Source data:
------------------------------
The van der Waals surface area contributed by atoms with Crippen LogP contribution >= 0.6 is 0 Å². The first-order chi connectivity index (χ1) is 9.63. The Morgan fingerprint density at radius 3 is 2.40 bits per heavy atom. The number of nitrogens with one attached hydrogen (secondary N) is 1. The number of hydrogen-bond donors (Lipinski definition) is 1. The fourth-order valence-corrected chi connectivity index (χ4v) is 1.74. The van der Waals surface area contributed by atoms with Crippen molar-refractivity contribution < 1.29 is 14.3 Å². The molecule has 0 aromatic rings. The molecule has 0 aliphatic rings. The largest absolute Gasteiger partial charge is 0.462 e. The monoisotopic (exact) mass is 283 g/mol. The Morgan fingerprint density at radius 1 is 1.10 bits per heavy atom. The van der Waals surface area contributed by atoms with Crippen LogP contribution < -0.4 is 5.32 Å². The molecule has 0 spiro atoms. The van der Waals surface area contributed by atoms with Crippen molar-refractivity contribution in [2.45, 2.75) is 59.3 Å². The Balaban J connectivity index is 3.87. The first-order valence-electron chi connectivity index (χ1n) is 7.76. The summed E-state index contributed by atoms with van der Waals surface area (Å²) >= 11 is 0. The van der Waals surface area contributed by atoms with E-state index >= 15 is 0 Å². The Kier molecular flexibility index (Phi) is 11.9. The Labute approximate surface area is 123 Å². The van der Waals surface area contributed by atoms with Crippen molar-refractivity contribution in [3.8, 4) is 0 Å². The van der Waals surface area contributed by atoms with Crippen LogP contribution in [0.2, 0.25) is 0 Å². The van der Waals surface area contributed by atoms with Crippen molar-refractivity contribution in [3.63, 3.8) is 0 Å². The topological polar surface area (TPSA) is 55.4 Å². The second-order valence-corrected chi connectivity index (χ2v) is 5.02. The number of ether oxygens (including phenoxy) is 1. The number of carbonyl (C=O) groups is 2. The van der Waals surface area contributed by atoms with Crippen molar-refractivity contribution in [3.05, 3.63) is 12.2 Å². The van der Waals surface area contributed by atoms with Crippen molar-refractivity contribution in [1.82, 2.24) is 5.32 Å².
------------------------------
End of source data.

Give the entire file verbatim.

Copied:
The van der Waals surface area contributed by atoms with Crippen LogP contribution >= 0.6 is 0 Å². The first-order chi connectivity index (χ1) is 9.63. The Morgan fingerprint density at radius 3 is 2.40 bits per heavy atom. The number of nitrogens with one attached hydrogen (secondary N) is 1. The number of hydrogen-bond donors (Lipinski definition) is 1. The fourth-order valence-corrected chi connectivity index (χ4v) is 1.74. The van der Waals surface area contributed by atoms with Crippen molar-refractivity contribution < 1.29 is 14.3 Å². The molecule has 0 aromatic rings. The molecule has 0 aliphatic rings. The largest absolute Gasteiger partial charge is 0.462 e. The monoisotopic (exact) mass is 283 g/mol. The Morgan fingerprint density at radius 1 is 1.10 bits per heavy atom. The van der Waals surface area contributed by atoms with Crippen LogP contribution < -0.4 is 5.32 Å². The molecule has 0 spiro atoms. The van der Waals surface area contributed by atoms with Crippen molar-refractivity contribution in [2.45, 2.75) is 59.3 Å². The Balaban J connectivity index is 3.87. The first-order valence-electron chi connectivity index (χ1n) is 7.76. The summed E-state index contributed by atoms with van der Waals surface area (Å²) >= 11 is 0. The van der Waals surface area contributed by atoms with E-state index >= 15 is 0 Å². The Kier molecular flexibility index (Phi) is 11.9. The Labute approximate surface area is 123 Å². The van der Waals surface area contributed by atoms with Crippen molar-refractivity contribution in [3.8, 4) is 0 Å². The van der Waals surface area contributed by atoms with Crippen LogP contribution in [0.2, 0.25) is 0 Å². The van der Waals surface area contributed by atoms with Crippen molar-refractivity contribution in [3.63, 3.8) is 0 Å². The topological polar surface area (TPSA) is 55.4 Å². The second-order valence-corrected chi connectivity index (χ2v) is 5.02. The number of ether oxygens (including phenoxy) is 1. The number of carbonyl (C=O) groups is 2. The van der Waals surface area contributed by atoms with Crippen molar-refractivity contribution in [3.05, 3.63) is 12.2 Å². The van der Waals surface area contributed by atoms with Crippen molar-refractivity contribution in [1.82, 2.24) is 5.32 Å².